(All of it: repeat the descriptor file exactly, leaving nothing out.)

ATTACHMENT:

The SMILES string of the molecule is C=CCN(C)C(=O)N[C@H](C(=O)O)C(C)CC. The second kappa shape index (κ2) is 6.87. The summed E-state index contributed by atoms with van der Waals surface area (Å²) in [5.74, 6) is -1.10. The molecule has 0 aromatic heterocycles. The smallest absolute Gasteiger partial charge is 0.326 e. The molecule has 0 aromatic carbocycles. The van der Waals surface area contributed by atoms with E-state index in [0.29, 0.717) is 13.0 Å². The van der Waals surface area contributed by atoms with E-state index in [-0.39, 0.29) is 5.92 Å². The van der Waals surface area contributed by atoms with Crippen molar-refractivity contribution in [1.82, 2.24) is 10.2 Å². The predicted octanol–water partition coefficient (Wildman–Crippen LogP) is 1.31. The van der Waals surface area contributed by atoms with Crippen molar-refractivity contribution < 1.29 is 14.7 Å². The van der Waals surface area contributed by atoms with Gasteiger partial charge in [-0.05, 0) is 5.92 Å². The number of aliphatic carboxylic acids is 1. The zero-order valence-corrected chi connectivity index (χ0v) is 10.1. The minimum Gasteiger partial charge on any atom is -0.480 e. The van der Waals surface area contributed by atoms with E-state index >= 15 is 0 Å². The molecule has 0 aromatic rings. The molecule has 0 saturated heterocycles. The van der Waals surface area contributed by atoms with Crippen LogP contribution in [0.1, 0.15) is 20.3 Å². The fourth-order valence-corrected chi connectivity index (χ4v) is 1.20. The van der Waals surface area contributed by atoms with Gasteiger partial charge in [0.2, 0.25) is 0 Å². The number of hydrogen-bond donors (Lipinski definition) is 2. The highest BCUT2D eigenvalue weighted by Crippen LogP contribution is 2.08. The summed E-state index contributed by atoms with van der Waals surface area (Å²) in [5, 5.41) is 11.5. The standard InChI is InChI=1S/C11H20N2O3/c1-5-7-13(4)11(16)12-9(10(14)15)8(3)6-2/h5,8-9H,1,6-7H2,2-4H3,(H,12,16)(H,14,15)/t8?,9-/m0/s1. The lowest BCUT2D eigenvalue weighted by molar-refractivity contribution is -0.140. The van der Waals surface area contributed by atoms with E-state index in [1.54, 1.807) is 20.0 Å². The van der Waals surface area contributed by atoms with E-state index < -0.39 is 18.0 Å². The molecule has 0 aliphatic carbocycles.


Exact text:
The SMILES string of the molecule is C=CCN(C)C(=O)N[C@H](C(=O)O)C(C)CC. The second kappa shape index (κ2) is 6.87. The summed E-state index contributed by atoms with van der Waals surface area (Å²) in [5.74, 6) is -1.10. The molecule has 0 aromatic heterocycles. The smallest absolute Gasteiger partial charge is 0.326 e. The molecule has 0 aromatic carbocycles. The van der Waals surface area contributed by atoms with E-state index in [0.29, 0.717) is 13.0 Å². The van der Waals surface area contributed by atoms with E-state index in [-0.39, 0.29) is 5.92 Å². The van der Waals surface area contributed by atoms with Crippen molar-refractivity contribution in [1.82, 2.24) is 10.2 Å². The predicted octanol–water partition coefficient (Wildman–Crippen LogP) is 1.31. The van der Waals surface area contributed by atoms with Crippen molar-refractivity contribution < 1.29 is 14.7 Å². The van der Waals surface area contributed by atoms with Gasteiger partial charge in [-0.05, 0) is 5.92 Å². The number of aliphatic carboxylic acids is 1. The zero-order valence-corrected chi connectivity index (χ0v) is 10.1. The minimum Gasteiger partial charge on any atom is -0.480 e. The van der Waals surface area contributed by atoms with E-state index >= 15 is 0 Å². The molecule has 0 aromatic rings. The molecule has 0 saturated heterocycles. The van der Waals surface area contributed by atoms with Crippen LogP contribution in [0.1, 0.15) is 20.3 Å². The fourth-order valence-corrected chi connectivity index (χ4v) is 1.20. The van der Waals surface area contributed by atoms with Gasteiger partial charge in [0.2, 0.25) is 0 Å². The number of hydrogen-bond donors (Lipinski definition) is 2. The highest BCUT2D eigenvalue weighted by Crippen LogP contribution is 2.08. The summed E-state index contributed by atoms with van der Waals surface area (Å²) in [5, 5.41) is 11.5. The standard InChI is InChI=1S/C11H20N2O3/c1-5-7-13(4)11(16)12-9(10(14)15)8(3)6-2/h5,8-9H,1,6-7H2,2-4H3,(H,12,16)(H,14,15)/t8?,9-/m0/s1. The lowest BCUT2D eigenvalue weighted by molar-refractivity contribution is -0.140. The van der Waals surface area contributed by atoms with E-state index in [1.54, 1.807) is 20.0 Å². The van der Waals surface area contributed by atoms with E-state index < -0.39 is 18.0 Å². The molecule has 0 aliphatic carbocycles.